After Skipping Spotify, The 1975 Scores a Number 1 Album | DMN

“After avoiding Spotify entirely and focusing the release on iTunes and a variety of physical formats, the band achieved a number one album in several countries.  According to Billboard and its counting partner Nielsen Music, The 1975’s just-released album, I Like It When You Sleep, for You Are So Beautiful Yet So Unaware of It, sold 98,000 units in the US alone, a chart-topping tally.”

READ THE FULL STORY AT DIGITAL MUSIC NEWS:
http://www.digitalmusicnews.com/2016/03/08/despite-skipping-spotify-the-1975-gets-a-us-number-one/


 

Three Simple Steps To Fix The Record Business in 2016… Windows, Windows, Windows… (2015)

 

How to Fix Music Streaming in One Word, “Windows”… two more “Pay Gates”… (2014) 

 

Why Spotify is not Netflix (But Maybe It Should Be) (2013)

If Streaming Is The Solution To Piracy, Why Is Piracy Still Increasing?

Music Business Worldwide is reporting that “GLOBAL MUSIC PIRACY DOWNLOADS GREW BY ALMOST A FIFTH IN 2015″.

The amount of music downloaded on illegal piracy sites grew by 16.5% in the second half of 2015 compared to the year’s opening six months.

That’s according to leading content protection and market analytics company MUSO, which tracked web activity on 576 sites which were ‘wholly dedicated to music piracy or contained significant music content’.

Across these sites, MUSO analysed over 2 billion visitor traffic hits globally.

READ THE FULL STORY AT MUSIC BUSINESS WORLDWIDE:
http://www.musicbusinessworldwide.com/global-music-piracy-downloads-grew-by-almost-a-fifth-in-2015/

Netflix Is The Model for Spotify, Watch And Learn…

Ahem… we were making these observations in 2013 when we wrote, “Why Spotify is not Netflix (But Maybe It Should Be)“. In that piece we detailed the practical and philosophical divide between the record business and the film/TV businesses online.

Nowhere is that divide in logic, reason, investment and profit more profound than the differences between Spotify and Netflix. It’s time for the record business to recognize and understand there is a mature digital business model that exists in digital distrbution, and it includes both streaming and capital investment for the development of new works.

Music Business Worldwide Reports:

Netflix is doing a lot of things that Spotify isn’t.

This year, across licensed content and its own original shows, the company will spend $5bn on programming.

It’s just launched in 109 countries, including India, where Daniel Ek is yet to tread.

It boasts around 75m paying subscribers – three times that of  Spotify.

Oh, and it’s turning a profit.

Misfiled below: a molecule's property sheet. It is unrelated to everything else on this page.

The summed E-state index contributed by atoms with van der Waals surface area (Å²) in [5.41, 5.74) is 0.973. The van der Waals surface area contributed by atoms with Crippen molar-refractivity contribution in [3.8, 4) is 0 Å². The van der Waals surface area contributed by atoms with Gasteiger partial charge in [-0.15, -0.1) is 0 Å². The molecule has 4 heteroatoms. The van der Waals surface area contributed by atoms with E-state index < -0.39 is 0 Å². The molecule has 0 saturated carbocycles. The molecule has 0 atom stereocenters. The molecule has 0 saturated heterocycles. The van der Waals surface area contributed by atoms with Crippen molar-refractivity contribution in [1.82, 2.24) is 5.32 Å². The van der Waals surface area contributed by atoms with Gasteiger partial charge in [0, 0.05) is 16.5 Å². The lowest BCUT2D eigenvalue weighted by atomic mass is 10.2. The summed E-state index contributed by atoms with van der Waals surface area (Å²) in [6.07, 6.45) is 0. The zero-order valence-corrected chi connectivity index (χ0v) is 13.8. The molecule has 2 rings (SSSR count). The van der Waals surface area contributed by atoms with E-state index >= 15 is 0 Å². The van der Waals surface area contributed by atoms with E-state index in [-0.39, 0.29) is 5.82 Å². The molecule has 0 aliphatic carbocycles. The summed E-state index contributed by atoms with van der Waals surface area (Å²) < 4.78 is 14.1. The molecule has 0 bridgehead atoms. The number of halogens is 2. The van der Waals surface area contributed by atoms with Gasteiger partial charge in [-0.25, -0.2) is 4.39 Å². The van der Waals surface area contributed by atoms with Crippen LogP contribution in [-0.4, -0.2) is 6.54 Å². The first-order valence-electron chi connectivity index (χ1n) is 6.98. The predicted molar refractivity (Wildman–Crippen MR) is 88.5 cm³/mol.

And you know what else, Netflix has NO FREE TIER and rotates inventory MONTHLY.

Watch and learn people. Seriously, it’s not that hard.

READ THE FULL STORY AT MUSIC BUSINESS WORLDWIDE:
http://www.musicbusinessworldwide.com/netflix-is-putting-all-sides-of-the-music-business-to-shame/

 


 

Why Spotify is not Netflix (But Maybe It Should Be)

Consumer Spending On Digital Music Actually Fell In 2014 (Yes You Read That Right) | Music Industry Blog

The Problem With Streaming, Is The Problem With Streaming… Mark Mulligan Reports.

down

“Though the drop was small – 1% – it was still nonetheless a drop at a period when digital spending should be booming.  In some key markets the consumer spending decline was significantly larger, such as a 3% fall in the UK.”

It’s just math. Better late than never… and here’s another newsflash from the way back machine that folks might want to start looking at again, Music Streaming Math, Can It All Add Up? That was 2013…

“The end goal has changed: Just under a third of free streamers go onto buy the music of artists they discover on these service while 37% simply stream newly discovered artists more. Both use cases will coexist for some time, but with with music purchasing fading phenomenon, the latter will dominate.”

The problem is at the top of the waterfall. This means the downstream economics are not going to get better than what’s going on at the top. This is the truth, no matter what nonsense they come up with over at CALinnovates, it’s the musicians are are right to demand better economics and transparency from the streaming companies.

READ THE FULL BLOG AT MUSIC INDUSTRY BLOG:
https://musicindustryblog.wordpress.com/2015/12/04/consumer-spending-on-digital-music-actually-fell-in-2014-yes-you-read-that-right/

Spotify Hit With $150 Million Class Action Over Unpaid Royalties | Billboard

Vocal artist rights advocate David Lowery brings a massive action against the largest streaming service.

Camper Van Beethoven and Cracker frontman David Lowery, retaining the law firm of Michelman & Robinson, LLP, has filed a class action lawsuit seeking at least $150 million in damages against Spotify, alleging it knowingly, willingly, and unlawfully reproduces and distributes copyrighted compositions without obtaining mechanical licenses.

READ THE FULL STORY AT BILLBOARD:
http://www.billboard.com/articles/business/6828092/spotify-class-action-royalties-david-lowery-cracker-150-million

#irespectmusic

Artists Rights Advocates Make Gains in 2015… Web/Tech Admissions Laid Bare.

So many of the issues we’ve been talking about for years are finally becoming part of the larger and more mainstream conversations about artists rights and an ethical internet.

Seems like there is a little bit more than a slight draft blowing on house of cards that Silicon Valley has built. Here’s a quick recap.

FREE, UNLIMTED, AD-SUPPORTED, ON DEMAND STREAMING IS UNSUSTAINABLE.